Citation: Hahn M, Gröschel S, Tanyildizi Y, Brockmann MA, Gröschel K, Uphaus T and German Stroke Registry-Endovascular Treatment (GSR-ET) Investigators (2022) The Bigger the Better? Center Volume Dependent Effects on Procedural and Functional Outcome in Established Endovascular Stroke Centers. Front. Neurol. 13:828528. doi: 10.3389/fneur.2022.828528
Received: 03 December 2021; Accepted: 24 January 2022;
Published: 02 March 2022.
Edited by:Aristeidis H. Katsanos, McMaster University, Canada
Reviewed by:Andrea Zini, IRCCS Institute of Neurological Sciences of Bologna (ISNB), Italy
Krassen Nedeltchev, Aarau Cantonal Hospital, Switzerland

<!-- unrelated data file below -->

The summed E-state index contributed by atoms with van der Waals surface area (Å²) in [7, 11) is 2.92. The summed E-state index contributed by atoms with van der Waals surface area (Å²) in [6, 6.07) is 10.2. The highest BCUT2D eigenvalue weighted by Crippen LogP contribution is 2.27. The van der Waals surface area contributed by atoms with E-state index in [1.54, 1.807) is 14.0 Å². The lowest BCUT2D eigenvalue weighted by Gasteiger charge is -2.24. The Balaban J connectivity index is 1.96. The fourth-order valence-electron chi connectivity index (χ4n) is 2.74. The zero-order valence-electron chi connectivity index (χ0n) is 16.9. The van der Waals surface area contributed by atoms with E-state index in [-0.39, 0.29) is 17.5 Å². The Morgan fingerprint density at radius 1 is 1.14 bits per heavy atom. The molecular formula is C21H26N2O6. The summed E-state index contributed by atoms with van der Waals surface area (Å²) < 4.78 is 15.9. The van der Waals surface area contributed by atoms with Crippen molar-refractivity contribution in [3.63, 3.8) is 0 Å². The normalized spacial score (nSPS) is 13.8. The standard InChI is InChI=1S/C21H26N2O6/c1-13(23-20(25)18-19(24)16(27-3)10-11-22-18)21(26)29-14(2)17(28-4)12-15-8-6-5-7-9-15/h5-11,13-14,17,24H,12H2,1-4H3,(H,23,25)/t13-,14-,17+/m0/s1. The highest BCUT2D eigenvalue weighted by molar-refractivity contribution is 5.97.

Copyright © 2022 Hahn, Gröschel, Tanyildizi, Brockmann, Gröschel, Uphaus and German Stroke Registry-Endovascular Treatment (GSR-ET) Investigators. This is an open-access article distributed under the terms of the Creative Commons Attribution License (CC BY). The use, distribution or reproduction in other forums is permitted, provided the original author(s) and the copyright owner(s) are credited and that the original publication in this journal is cited, in accordance with accepted academic practice. No use, distribution or reproduction is permitted which does not comply with these terms.
*Correspondence: Klaus Gröschel, firstname.lastname@example.org
†These authors have contributed equally to this work